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CMPI Violin Alumnus Sameer Agrawal just completed his first year at the Curtis Institute of Music in Philadelphia. We asked him if he had some suggestions for current students to help prepare them for life at conservatory or college. Here’s what he told us:

Sameer at Curtis

Plan your practicing

Sameer emphasized that it was essential for him to determine how much time he wanted to practice each day and then make sure he made time for it. Know how much time your coursework will take, as well as chamber music and orchestra, and find pockets of time to practice. You might be able to plan a regular schedule, but it probably will change week to week.

Know your schedule

Sameer uses a calendar app to keep track of his schedule of rehearsals, lessons, classes, and coachings. Using a physical or online calendar is essential to make sure you don’t miss anything, as well as giving you a way to look ahead and plan accordingly.

Take injury prevention seriously

For Sameer, injury prevention is essential. He builds in breaks in his practice schedule, always does warmups, and stretches after he plays. He also builds his schedule around his physical limits. Important in that practice planning is knowing his maximum safe amount of daily playing. Between lessons, chamber music, orchestra, and individual practice, he spreads his playing throughout the day and night so that there is time to rest between. Sameer also made sure not to play too much all at once. He recommends making use of any injury prevention and treatment programs or classes that are offered at your school.

Prepare for your lessons

Sameer believes that it is essential to prepare before your lesson because you only get limited time with your teacher each week. If he is bringing a pianist to his lesson, he makes sure to rehearse with the pianist ahead of time. Some teachers will want you to play through your entire piece at the beginning of the lesson, so practice enough that you feel comfortable playing through. Sameer tries to plan at least a week in advance to know what piece he will bring to the next lesson and have time to adequately prepare and practice it.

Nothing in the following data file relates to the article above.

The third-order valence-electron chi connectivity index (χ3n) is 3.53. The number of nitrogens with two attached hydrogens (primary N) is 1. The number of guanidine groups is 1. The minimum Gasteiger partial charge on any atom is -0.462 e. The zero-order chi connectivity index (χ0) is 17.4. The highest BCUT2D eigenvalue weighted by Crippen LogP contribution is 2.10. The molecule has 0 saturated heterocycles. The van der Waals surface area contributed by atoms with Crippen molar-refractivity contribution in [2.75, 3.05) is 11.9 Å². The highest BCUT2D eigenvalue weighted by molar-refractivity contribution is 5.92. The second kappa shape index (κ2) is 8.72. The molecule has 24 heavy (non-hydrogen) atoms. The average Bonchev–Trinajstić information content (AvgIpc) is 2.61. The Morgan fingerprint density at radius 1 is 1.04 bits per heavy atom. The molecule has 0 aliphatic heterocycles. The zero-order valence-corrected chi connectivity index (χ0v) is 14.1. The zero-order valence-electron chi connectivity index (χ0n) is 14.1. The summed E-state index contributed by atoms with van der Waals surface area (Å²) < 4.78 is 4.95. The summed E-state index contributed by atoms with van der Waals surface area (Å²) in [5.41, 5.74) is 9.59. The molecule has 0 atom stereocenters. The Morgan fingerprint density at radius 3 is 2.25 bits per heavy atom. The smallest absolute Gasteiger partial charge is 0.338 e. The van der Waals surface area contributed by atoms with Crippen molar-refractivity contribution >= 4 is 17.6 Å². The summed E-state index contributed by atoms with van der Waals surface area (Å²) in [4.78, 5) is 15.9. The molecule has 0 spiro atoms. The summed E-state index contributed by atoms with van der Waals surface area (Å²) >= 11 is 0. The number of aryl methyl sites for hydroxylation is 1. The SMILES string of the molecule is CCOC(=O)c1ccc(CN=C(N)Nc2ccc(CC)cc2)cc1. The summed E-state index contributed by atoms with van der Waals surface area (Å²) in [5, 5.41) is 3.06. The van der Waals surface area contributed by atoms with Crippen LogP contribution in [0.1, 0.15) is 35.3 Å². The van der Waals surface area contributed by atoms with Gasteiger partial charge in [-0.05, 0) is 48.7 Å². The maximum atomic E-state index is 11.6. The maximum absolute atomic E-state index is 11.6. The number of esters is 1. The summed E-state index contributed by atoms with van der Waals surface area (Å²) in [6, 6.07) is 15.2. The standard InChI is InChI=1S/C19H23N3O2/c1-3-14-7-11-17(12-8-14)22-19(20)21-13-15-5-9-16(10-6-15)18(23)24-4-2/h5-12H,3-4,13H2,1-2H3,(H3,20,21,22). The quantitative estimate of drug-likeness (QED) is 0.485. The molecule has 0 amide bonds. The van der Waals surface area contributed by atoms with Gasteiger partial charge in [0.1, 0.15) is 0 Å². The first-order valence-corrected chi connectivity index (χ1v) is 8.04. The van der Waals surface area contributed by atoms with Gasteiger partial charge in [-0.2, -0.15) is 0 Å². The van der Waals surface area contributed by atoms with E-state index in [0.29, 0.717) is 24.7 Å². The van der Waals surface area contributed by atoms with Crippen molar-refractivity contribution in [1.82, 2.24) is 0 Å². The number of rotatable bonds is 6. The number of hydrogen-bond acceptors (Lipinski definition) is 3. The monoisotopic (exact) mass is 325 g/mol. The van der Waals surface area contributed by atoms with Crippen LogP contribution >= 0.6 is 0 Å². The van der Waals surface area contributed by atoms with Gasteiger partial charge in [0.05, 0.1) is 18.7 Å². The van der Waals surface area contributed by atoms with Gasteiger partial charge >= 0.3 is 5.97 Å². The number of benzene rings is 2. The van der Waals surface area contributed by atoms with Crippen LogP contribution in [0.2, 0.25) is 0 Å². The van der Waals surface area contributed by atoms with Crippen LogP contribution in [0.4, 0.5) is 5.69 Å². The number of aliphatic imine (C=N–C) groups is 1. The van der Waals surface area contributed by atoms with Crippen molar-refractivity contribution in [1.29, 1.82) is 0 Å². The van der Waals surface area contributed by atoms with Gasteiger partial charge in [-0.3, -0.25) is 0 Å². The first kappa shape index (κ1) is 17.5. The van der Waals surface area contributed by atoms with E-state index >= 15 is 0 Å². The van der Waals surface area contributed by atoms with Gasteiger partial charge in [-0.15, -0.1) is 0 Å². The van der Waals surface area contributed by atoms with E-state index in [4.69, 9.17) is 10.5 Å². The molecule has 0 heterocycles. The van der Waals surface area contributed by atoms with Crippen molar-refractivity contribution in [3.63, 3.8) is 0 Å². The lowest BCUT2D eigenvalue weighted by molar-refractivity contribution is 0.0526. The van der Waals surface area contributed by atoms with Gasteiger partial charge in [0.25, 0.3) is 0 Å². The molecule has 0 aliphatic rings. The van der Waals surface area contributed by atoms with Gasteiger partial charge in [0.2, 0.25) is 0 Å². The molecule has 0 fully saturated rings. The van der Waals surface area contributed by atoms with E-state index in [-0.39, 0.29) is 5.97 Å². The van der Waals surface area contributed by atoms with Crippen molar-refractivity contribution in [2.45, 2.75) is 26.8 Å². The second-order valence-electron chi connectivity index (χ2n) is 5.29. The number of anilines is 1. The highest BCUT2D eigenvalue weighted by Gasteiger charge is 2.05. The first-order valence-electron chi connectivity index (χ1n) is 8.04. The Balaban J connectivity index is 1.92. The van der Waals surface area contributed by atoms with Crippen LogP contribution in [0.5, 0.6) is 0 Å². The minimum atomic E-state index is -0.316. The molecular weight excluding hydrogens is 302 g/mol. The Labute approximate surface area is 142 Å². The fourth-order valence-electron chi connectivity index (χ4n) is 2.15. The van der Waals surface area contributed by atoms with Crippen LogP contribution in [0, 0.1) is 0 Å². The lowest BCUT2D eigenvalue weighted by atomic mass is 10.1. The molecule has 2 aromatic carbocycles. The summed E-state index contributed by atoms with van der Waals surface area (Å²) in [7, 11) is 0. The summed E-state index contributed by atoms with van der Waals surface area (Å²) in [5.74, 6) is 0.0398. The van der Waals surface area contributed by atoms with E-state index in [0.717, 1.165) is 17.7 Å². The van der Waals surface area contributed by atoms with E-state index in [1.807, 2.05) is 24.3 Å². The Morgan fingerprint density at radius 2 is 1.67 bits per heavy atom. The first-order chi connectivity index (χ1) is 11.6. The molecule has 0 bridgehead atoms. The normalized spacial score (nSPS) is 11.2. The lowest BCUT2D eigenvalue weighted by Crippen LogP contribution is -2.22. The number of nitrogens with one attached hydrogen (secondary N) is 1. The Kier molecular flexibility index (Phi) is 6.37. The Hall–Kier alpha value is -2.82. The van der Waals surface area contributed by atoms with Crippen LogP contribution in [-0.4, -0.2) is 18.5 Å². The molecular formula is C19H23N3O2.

Learn to say no

It is easy to get overburdened if you say yes to every chamber group, gig, or other performance opportunity you are offered. Sameer learned very quickly to say no when the opportunity would take too much time or would not advance his goals, even if it was a paying gig. He had to prioritize both his health and his personal goals in choosing which opportunities to accept.

Don’t forget the basics of self-care

Sleeping and eating often go by the wayside, especially in places with as much vibrant music-making going on around the clock like conservatories. Sameer emphasized the importance of knowing when he had to be available the next day to plan when he should sleep. He also made sure to plan his schedule around when he wanted to sleep and eat meals.

Get out of the practice room occasionally!

At music schools, it is easy to isolate yourself in the practice room all day and night. Especially in smaller schools, students may live and attend many of their classes in just one building, so they may forget to go outside for days at a time. Sameer suggests going for an occasional walk with friends. He enjoys walking to a nearby park for some rest and relaxation. He also recommends keeping up with friends by having meals together and doing homework together.

Build your skills before coming to college or conservatory

There are some skills Sameer has found to be especially useful, and having these in place before even arriving at college is ideal. For example, you may be expected to play orchestra music at sight. Make sure to practice your sightreading in the years leading up to conservatory or college. He also recommends refining your skills in music theory and piano, which will make your classes less difficult and take less time, and may even allow you to pass it out of some classes.


Sameer Agrawal by Nichole MCH

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